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The Barbican - May 2018 highlights

May preview

THE Barbican highlights for May 2018 include:

Julie Cunningham & Company – Sarah Kane’s Crave – in The Pit from Thursday, May 10 to Sunday, May 13.

Julie Cunningham has established a reputation as an extraordinary contemporary dancer – arresting, poised, sophisticated and precise – during a long career in which she has performed with Merce Cunningham Company and Michael Clark Company. Since making her move into choreography, with the double bill To Be Me seen at the Barbican, she has been developing work that responds directly to poems and text.

Now from Cunningham comes an enigmatic new piece combining dance and spoken word based on Sarah Kane’s powerful play, Crave.

In Crave, the iconic playwright investigates dark and potent themes including rape, incest, addiction and instability. Featuring four actors and four dancers, Cunningham’s version connects meticulous and stark movement to the poetic style of Kane’s writing. With a focus on the inner world of the characters, akin to a stream of consciousness, the harrowing subject matter is given space to speak for itself through physicality.

The Royal Ballet – Elizabeth – in the Barbican Theatre from Wednesday, May 16 to Saturday, May 19.

Former Principal of The Royal Ballet, Zenaida Yanowsky reprises her award-winning role as Queen Elizabeth I in this dynamic exploration of her life and loves, in a unique chamber work which seamlessly blends dance, music, text and song.

A theatrical exploration of the enigmatic Tudor monarch, Elizabeth utilises letters, diary entries, poetry and plays written by Elizabeth I and her contemporaries, including some of her most famed suitors.

Inspired as much by her private passions and hallmark physicality as by her political triumphs, director/choreographer Will Tuckett and playwright Alasdair Middleton explore this seminal figure through innovative and atmospheric storytelling, married with expressive and dynamic movement.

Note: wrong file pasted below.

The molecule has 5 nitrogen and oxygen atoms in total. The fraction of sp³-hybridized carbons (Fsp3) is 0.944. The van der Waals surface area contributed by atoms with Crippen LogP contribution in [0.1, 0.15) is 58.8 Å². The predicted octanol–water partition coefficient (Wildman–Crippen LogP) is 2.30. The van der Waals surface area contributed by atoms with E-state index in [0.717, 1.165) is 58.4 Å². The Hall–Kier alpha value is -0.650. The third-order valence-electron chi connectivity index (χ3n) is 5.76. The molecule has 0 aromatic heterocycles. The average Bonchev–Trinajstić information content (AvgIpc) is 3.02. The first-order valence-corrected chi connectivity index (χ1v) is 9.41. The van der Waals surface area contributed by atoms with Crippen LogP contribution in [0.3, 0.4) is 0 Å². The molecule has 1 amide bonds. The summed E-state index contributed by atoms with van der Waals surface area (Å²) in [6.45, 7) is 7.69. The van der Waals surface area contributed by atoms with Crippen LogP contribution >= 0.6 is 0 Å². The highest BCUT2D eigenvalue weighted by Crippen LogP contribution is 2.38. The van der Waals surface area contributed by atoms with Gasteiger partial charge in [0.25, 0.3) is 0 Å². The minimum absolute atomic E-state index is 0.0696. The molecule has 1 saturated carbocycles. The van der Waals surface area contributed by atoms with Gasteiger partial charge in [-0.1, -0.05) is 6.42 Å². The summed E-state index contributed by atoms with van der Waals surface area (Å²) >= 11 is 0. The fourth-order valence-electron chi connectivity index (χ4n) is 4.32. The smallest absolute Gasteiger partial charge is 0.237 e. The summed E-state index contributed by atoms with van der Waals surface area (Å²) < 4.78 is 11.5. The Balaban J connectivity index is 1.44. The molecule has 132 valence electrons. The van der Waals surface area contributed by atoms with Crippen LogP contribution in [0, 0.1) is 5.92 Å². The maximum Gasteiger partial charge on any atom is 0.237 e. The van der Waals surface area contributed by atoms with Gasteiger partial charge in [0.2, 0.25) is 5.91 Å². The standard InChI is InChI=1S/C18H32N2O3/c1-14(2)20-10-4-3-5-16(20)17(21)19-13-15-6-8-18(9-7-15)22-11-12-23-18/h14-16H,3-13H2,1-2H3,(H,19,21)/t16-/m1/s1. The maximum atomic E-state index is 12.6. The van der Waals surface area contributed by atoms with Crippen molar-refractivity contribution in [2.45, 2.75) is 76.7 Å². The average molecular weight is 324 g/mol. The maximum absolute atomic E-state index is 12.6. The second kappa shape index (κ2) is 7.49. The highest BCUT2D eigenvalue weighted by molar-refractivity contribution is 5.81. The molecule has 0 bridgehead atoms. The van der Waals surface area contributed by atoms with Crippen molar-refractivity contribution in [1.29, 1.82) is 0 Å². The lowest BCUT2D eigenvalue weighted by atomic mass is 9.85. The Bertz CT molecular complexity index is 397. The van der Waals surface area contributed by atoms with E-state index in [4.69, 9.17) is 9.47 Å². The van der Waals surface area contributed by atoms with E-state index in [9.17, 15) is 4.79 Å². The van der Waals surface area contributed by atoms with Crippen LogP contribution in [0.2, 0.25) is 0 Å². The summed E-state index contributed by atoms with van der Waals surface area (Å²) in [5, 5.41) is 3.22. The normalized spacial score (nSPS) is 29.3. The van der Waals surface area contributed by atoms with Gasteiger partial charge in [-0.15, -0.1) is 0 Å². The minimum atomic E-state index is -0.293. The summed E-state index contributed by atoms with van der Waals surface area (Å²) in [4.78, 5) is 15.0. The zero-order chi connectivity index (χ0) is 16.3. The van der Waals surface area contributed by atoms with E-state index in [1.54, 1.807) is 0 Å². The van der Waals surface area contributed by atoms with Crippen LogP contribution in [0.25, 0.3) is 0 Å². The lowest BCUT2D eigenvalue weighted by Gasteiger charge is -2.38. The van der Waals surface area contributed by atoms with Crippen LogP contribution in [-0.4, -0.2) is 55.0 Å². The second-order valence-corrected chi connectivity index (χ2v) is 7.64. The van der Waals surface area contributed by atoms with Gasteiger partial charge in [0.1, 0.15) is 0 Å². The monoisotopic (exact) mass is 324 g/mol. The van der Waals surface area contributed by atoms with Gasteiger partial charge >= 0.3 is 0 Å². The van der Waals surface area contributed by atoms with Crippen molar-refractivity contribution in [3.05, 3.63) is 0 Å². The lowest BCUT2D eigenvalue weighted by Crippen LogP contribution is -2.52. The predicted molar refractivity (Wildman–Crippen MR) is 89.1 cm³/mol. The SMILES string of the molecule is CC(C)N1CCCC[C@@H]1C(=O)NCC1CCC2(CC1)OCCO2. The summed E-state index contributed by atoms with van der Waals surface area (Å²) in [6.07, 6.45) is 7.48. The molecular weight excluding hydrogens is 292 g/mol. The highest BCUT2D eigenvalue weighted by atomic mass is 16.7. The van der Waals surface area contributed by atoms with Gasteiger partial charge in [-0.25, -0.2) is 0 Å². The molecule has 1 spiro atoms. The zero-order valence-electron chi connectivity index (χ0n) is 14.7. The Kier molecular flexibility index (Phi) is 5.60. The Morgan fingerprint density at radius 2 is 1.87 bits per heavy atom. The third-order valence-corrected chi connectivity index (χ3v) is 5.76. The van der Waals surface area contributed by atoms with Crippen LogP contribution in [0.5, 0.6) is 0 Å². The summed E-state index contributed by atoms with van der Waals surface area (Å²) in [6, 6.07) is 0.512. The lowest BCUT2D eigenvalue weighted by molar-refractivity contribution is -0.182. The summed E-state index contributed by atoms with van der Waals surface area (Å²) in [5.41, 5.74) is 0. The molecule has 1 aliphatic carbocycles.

Yanowsky is joined by an ensemble including Yury Yanowsky, Raphael Wallfisch, Julien Van Mellaerts, Sonya Cullingford and Katie Deacon.

Split Britches – Unexploded Ordnances (UXO) – in The Pit from Tuesday, May 15 to Saturday, May 19.

In Unexploded Ordnances (UXO), Split Britches ask the audience to consider whether we are hurtling towards doomsday. Taking inspiration from the 1964 film Dr Strangelove and its iconic War Room, The Pit stage becomes The Situation Room – a daring new forum for public discussion.

Peggy Shaw and Lois Weaver take on the roles of the bombastic general and the gentle and ineffectual President, as they invite members of the audience to join them in debating the current global political situation and how to look forward in a rapidly changing world.

As the performers play with the rhythms of urgency and lethargy, whilst investigating current affairs, individual dreams and hidden wishes are re-appropriated as a cumulative solution to what may feel like an uncertain political landscape. Created and developed over two years through a series of residencies with elders and artists that began at the Barbican in 2016 and continued in the US, Unexploded Ordnances (UXO) is a hopeful, whimsical, human exploration of ageing, anxiety and the end of the world.

Unexploded Ordnances (UXO) is part of the Barbican’s 2018 Season, The Art of Change, which explores how artists respond to, reflect and can potentially effect change in the social and political landscape.

Barbican Young Poets – A Change is Gonna Come – in The Pit on Friday, May 25 and Saturday, May 26.

In the spirit of experimentation, past and present Barbican Young Poets join forces with dancers from Boy Blue in the intimate setting of The Pit.

Under the artistic and creative direction of Jacob Sam-La Rose, a poet and performer of international repute, and Michael ‘Mikey J’ Asante, co-founder of hip-hop dance company Boy Blue, A Change is Gonna Come tunes into the musicality and rhythm of language.

Poets and dancers interact, fusing the vitality and energy of spoken word with movement, as they share personal experiences of the nation in which they live.

Exploiting a range of genres, styles and themes, Barbican Young Poets have evolved to become drivers for change, their voices helping to define the poetry scene in London and across the UK, whilst Barbican Artistic Associate Boy Blue develop some of the country’s most sought-after hip-hop artists.

A Change is Gonna Come is part of the Barbican’s 2018 Season, The Art of Change.

April highlights.

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